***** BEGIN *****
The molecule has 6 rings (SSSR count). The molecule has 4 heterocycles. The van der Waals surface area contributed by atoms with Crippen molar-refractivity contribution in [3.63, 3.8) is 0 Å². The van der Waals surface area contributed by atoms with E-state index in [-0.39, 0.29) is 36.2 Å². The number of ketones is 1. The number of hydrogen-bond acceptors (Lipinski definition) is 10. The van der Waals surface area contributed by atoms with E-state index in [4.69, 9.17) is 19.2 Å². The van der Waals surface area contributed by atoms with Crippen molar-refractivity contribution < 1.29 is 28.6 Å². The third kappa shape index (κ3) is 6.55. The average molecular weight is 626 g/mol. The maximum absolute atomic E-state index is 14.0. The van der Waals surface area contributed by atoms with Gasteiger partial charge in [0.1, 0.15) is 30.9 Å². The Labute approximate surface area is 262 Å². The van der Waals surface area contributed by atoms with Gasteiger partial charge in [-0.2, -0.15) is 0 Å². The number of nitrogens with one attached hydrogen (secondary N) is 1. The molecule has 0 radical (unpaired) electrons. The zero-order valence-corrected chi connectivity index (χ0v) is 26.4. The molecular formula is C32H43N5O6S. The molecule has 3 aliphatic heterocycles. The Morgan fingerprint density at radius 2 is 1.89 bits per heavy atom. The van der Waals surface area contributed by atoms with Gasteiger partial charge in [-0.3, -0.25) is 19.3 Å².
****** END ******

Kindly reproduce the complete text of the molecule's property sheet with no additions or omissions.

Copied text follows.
The molecule has 6 rings (SSSR count). The molecule has 4 heterocycles. The van der Waals surface area contributed by atoms with Crippen molar-refractivity contribution in [3.63, 3.8) is 0 Å². The van der Waals surface area contributed by atoms with E-state index in [-0.39, 0.29) is 36.2 Å². The number of ketones is 1. The number of hydrogen-bond acceptors (Lipinski definition) is 10. The van der Waals surface area contributed by atoms with E-state index in [4.69, 9.17) is 19.2 Å². The van der Waals surface area contributed by atoms with Crippen molar-refractivity contribution < 1.29 is 28.6 Å². The third kappa shape index (κ3) is 6.55. The average molecular weight is 626 g/mol. The maximum absolute atomic E-state index is 14.0. The van der Waals surface area contributed by atoms with Gasteiger partial charge in [0.1, 0.15) is 30.9 Å². The Labute approximate surface area is 262 Å². The van der Waals surface area contributed by atoms with Gasteiger partial charge in [-0.2, -0.15) is 0 Å². The number of nitrogens with one attached hydrogen (secondary N) is 1. The molecule has 0 radical (unpaired) electrons. The zero-order valence-corrected chi connectivity index (χ0v) is 26.4. The molecular formula is C32H43N5O6S. The molecule has 3 aliphatic heterocycles. The Morgan fingerprint density at radius 2 is 1.89 bits per heavy atom. The van der Waals surface area contributed by atoms with Gasteiger partial charge in [-0.3, -0.25) is 19.3 Å².